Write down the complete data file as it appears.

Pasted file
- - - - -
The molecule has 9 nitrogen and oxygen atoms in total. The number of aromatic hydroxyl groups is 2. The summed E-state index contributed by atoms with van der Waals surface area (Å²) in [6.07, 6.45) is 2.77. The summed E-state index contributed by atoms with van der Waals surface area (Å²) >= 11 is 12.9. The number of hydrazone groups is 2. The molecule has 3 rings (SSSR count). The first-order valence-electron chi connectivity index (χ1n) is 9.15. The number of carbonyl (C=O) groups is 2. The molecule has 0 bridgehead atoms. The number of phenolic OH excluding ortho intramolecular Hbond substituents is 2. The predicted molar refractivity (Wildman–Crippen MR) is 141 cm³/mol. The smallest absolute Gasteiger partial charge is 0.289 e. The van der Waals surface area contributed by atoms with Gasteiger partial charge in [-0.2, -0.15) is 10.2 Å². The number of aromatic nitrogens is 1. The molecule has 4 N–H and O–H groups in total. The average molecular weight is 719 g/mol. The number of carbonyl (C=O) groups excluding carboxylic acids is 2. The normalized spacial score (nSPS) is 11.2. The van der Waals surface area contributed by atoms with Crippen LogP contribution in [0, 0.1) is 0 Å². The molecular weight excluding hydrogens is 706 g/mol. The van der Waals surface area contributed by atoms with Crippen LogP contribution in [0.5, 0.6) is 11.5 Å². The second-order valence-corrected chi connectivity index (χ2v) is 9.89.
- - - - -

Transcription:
The molecule has 9 nitrogen and oxygen atoms in total. The number of aromatic hydroxyl groups is 2. The summed E-state index contributed by atoms with van der Waals surface area (Å²) in [6.07, 6.45) is 2.77. The summed E-state index contributed by atoms with van der Waals surface area (Å²) >= 11 is 12.9. The number of hydrazone groups is 2. The molecule has 3 rings (SSSR count). The first-order valence-electron chi connectivity index (χ1n) is 9.15. The number of carbonyl (C=O) groups is 2. The molecule has 0 bridgehead atoms. The number of phenolic OH excluding ortho intramolecular Hbond substituents is 2. The predicted molar refractivity (Wildman–Crippen MR) is 141 cm³/mol. The smallest absolute Gasteiger partial charge is 0.289 e. The van der Waals surface area contributed by atoms with Gasteiger partial charge in [-0.2, -0.15) is 10.2 Å². The number of aromatic nitrogens is 1. The molecule has 4 N–H and O–H groups in total. The average molecular weight is 719 g/mol. The number of carbonyl (C=O) groups excluding carboxylic acids is 2. The normalized spacial score (nSPS) is 11.2. The van der Waals surface area contributed by atoms with Crippen LogP contribution in [0, 0.1) is 0 Å². The molecular weight excluding hydrogens is 706 g/mol. The van der Waals surface area contributed by atoms with Crippen LogP contribution in [0.5, 0.6) is 11.5 Å². The second-order valence-corrected chi connectivity index (χ2v) is 9.89.